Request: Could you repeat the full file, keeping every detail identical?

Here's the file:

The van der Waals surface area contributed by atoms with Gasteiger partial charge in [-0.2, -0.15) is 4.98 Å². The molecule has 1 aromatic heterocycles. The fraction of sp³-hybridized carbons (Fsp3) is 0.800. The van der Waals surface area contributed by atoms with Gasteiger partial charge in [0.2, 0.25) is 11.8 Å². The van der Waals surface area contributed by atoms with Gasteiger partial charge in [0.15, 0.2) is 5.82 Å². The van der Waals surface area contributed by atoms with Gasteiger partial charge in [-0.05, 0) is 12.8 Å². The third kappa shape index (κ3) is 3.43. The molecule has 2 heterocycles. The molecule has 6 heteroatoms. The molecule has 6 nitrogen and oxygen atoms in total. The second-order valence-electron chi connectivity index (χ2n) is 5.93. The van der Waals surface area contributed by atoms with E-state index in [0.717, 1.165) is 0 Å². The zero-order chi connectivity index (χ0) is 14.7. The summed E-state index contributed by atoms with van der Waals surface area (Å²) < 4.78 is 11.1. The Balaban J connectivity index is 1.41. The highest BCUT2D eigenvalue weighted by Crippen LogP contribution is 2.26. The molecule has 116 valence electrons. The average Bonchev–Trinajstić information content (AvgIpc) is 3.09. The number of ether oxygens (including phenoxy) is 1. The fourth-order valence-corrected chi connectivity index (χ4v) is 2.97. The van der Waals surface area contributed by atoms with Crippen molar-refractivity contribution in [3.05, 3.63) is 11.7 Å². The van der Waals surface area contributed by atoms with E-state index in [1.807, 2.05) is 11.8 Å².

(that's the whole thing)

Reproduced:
The van der Waals surface area contributed by atoms with Gasteiger partial charge in [-0.2, -0.15) is 4.98 Å². The molecule has 1 aromatic heterocycles. The fraction of sp³-hybridized carbons (Fsp3) is 0.800. The van der Waals surface area contributed by atoms with Gasteiger partial charge in [0.2, 0.25) is 11.8 Å². The van der Waals surface area contributed by atoms with Gasteiger partial charge in [0.15, 0.2) is 5.82 Å². The van der Waals surface area contributed by atoms with Gasteiger partial charge in [-0.05, 0) is 12.8 Å². The third kappa shape index (κ3) is 3.43. The molecule has 2 heterocycles. The molecule has 6 heteroatoms. The molecule has 6 nitrogen and oxygen atoms in total. The second-order valence-electron chi connectivity index (χ2n) is 5.93. The van der Waals surface area contributed by atoms with E-state index in [0.717, 1.165) is 0 Å². The zero-order chi connectivity index (χ0) is 14.7. The summed E-state index contributed by atoms with van der Waals surface area (Å²) < 4.78 is 11.1. The Balaban J connectivity index is 1.41. The highest BCUT2D eigenvalue weighted by Crippen LogP contribution is 2.26. The molecule has 116 valence electrons. The average Bonchev–Trinajstić information content (AvgIpc) is 3.09. The number of ether oxygens (including phenoxy) is 1. The fourth-order valence-corrected chi connectivity index (χ4v) is 2.97. The van der Waals surface area contributed by atoms with Crippen molar-refractivity contribution in [3.05, 3.63) is 11.7 Å². The van der Waals surface area contributed by atoms with E-state index in [1.807, 2.05) is 11.8 Å².